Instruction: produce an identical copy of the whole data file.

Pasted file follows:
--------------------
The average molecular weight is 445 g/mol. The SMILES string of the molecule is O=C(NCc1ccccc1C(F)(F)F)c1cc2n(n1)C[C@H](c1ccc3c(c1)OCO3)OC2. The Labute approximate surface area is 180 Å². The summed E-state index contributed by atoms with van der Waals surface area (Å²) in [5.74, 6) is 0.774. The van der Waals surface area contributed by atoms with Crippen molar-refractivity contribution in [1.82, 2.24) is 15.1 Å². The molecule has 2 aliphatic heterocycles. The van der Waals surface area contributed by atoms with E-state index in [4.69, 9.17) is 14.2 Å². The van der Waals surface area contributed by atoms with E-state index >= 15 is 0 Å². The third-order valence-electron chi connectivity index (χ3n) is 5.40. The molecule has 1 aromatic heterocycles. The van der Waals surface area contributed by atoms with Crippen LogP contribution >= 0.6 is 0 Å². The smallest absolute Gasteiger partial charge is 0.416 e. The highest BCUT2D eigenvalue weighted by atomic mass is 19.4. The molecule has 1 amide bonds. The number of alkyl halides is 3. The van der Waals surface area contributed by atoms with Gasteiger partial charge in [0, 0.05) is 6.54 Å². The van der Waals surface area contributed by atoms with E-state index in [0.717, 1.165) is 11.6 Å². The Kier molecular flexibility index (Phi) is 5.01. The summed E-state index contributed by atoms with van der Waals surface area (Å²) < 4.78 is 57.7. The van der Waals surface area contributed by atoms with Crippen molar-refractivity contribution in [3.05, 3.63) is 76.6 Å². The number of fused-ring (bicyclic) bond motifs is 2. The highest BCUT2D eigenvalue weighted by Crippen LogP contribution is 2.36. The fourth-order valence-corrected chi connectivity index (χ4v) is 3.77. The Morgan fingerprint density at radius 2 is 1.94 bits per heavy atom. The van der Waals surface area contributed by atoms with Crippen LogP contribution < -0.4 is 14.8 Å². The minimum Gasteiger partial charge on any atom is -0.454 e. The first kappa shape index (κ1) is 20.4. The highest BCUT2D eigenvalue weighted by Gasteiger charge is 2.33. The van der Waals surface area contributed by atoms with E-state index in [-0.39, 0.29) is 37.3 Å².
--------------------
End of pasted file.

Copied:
The average molecular weight is 445 g/mol. The SMILES string of the molecule is O=C(NCc1ccccc1C(F)(F)F)c1cc2n(n1)C[C@H](c1ccc3c(c1)OCO3)OC2. The Labute approximate surface area is 180 Å². The summed E-state index contributed by atoms with van der Waals surface area (Å²) in [5.74, 6) is 0.774. The van der Waals surface area contributed by atoms with Crippen molar-refractivity contribution in [1.82, 2.24) is 15.1 Å². The molecule has 2 aliphatic heterocycles. The van der Waals surface area contributed by atoms with E-state index in [4.69, 9.17) is 14.2 Å². The van der Waals surface area contributed by atoms with E-state index >= 15 is 0 Å². The third-order valence-electron chi connectivity index (χ3n) is 5.40. The molecule has 1 aromatic heterocycles. The van der Waals surface area contributed by atoms with Crippen LogP contribution >= 0.6 is 0 Å². The smallest absolute Gasteiger partial charge is 0.416 e. The highest BCUT2D eigenvalue weighted by atomic mass is 19.4. The molecule has 1 amide bonds. The number of alkyl halides is 3. The van der Waals surface area contributed by atoms with Gasteiger partial charge in [0, 0.05) is 6.54 Å². The van der Waals surface area contributed by atoms with E-state index in [0.717, 1.165) is 11.6 Å². The Kier molecular flexibility index (Phi) is 5.01. The summed E-state index contributed by atoms with van der Waals surface area (Å²) < 4.78 is 57.7. The van der Waals surface area contributed by atoms with Crippen molar-refractivity contribution in [3.05, 3.63) is 76.6 Å². The number of fused-ring (bicyclic) bond motifs is 2. The highest BCUT2D eigenvalue weighted by Crippen LogP contribution is 2.36. The fourth-order valence-corrected chi connectivity index (χ4v) is 3.77. The Morgan fingerprint density at radius 2 is 1.94 bits per heavy atom. The van der Waals surface area contributed by atoms with Crippen LogP contribution < -0.4 is 14.8 Å². The minimum Gasteiger partial charge on any atom is -0.454 e. The first kappa shape index (κ1) is 20.4. The highest BCUT2D eigenvalue weighted by Gasteiger charge is 2.33. The van der Waals surface area contributed by atoms with E-state index in [-0.39, 0.29) is 37.3 Å².